For the safety assessment, ten BALB/c female mice were randomly divided into two treatment groups (PBS and rAAV-T7 + FeNPs; n = 5). The mice were intravenously administered three times every other day with PBS and rAAV-T7 + FeNPs, respectively. The dose of virus and FeNPs were 5 × 1010 vg/mouse and 3 mg/kg body weight, respectively. Virus and FeNPs were injected as mixture. The body weight of the mice was monitored daily. Mice were euthanized on the seventh day post first injection. Blood and serum samples from each group were collected for routine blood test and serum biochemical parameter detection. Various tissues including heart, liver, spleen, lung, and kidney were photographed and harvested for H&E analysis.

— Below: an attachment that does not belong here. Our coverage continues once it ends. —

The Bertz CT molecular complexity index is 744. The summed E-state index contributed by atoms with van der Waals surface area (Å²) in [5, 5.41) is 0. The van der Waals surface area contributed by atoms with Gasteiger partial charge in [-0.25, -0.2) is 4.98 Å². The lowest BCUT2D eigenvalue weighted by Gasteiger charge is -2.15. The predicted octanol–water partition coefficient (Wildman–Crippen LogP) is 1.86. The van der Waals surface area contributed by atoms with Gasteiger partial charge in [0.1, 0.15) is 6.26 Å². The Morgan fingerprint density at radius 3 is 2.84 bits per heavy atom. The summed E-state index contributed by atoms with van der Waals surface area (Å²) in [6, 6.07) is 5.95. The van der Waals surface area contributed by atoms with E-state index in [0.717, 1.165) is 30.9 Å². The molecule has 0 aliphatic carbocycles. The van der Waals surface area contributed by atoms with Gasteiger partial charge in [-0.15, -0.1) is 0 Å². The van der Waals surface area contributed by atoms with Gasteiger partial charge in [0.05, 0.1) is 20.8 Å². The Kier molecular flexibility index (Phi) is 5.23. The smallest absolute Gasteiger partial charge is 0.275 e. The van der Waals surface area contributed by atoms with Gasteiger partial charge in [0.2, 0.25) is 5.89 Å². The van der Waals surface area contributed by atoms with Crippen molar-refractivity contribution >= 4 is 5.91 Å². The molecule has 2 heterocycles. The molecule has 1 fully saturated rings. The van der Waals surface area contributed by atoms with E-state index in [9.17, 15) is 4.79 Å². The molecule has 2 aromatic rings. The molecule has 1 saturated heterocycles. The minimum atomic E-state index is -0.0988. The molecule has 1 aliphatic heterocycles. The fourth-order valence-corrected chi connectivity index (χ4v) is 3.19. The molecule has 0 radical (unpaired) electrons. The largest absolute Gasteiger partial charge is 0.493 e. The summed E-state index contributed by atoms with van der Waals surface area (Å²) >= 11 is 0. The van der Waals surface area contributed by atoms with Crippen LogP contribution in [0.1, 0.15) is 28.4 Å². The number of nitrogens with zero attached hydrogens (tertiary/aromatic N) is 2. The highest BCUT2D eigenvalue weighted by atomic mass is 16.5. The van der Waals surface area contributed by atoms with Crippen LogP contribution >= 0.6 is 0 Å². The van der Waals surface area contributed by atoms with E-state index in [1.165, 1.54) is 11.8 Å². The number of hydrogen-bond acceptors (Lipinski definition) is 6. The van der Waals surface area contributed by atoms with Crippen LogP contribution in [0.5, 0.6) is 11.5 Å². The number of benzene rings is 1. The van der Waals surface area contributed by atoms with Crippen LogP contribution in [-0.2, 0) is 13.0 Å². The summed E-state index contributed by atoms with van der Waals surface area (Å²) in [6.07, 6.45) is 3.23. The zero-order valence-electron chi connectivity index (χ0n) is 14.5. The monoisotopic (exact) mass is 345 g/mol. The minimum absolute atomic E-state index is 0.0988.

Two batches of animal experiments were performed in the CT26 xenografted model on BALB/c mice. CT26 xenografts were generated on BALB/c mice by subcutaneously transplantation with 1 × 106 CT26 cells into inner thighs. The mice were bred for 8 days for tumor formation. In the first batch of animal experiment, the tumor-bearing mice were randomly divided into four treatment groups (rAAV-NT + FeNPs-1, rAAV-NT + FeNPs-2, rAAV-T7 + FeNPs-1, rAAV-T7 + FeNPs-2; n = 10). Mice were intravenously administered every other day three times with rAAV-NT + FeNPs (rAAV- NT + FeNPs-1 and rAAV-NT + FeNPs-2) and rAAV-T7 + FeNPs (rAAV-T7 + FeNPs-1 and rAAV-T7 + FeNPs-2), respectively. The dose of viruses and FeNPs were 5 × 1010 vg/mouse and 3 mg/kg body weight, respectively. Virus and FeNPs were injected as mixture. The body weight of the mice and tumor size were monitored daily. Mice in groups (rAAV-NT + FeNP-1, rAAV-NT + FeNPs-1; n = 10) were euthanized and photographed on the tenth day post first injection (i.e. the 18th day post tumor inoculation). Blood and serum samples from each group were collected for routine blood test and serum biochemical parameter detection. Various tissues including heart, liver, spleen, lung, kidney, and tumor were harvested for H&E analysis and virus DNA and iron content detection. The weight of liver and spleen were weighted and recorded. The mice in the other two groups (rAAV-NT + FeNPs-2 and rAAV-T7 + FeNPs-2; n = 10) were used for survival study. Mice were euthanized when the tumor size reached 2000 mm3. In the second batch of animal experiment, the mice were randomly divided into three groups (PBS, rAAV-NT + FeNPs, rAAV-T7 + FeNPs; n = 6). CT26 cells were pre-treated with rAAV-NT + FeNPs and rAAV-T7 + FeNPs for 24 h, respectively. After infection, the treated cells (1 × 106) were collected and subcutaneous transplantation into inner thighs. The control group was simultaneously injected with 100 µl of PBS into inner thighs. 40 days post tumor inoculation, the CT26 cells (1 × 106) were subcutaneously transplantation into inner thighs again in PBS and rAAV-T7 + FeNPs groups. The body weight of the mice and tumor size were monitored daily. The Kaplan-Meier method was used to analyze the mice survival over time. Virus and FeNPs were injected as mixture. The body weight of the mice and tumor size were monitored daily.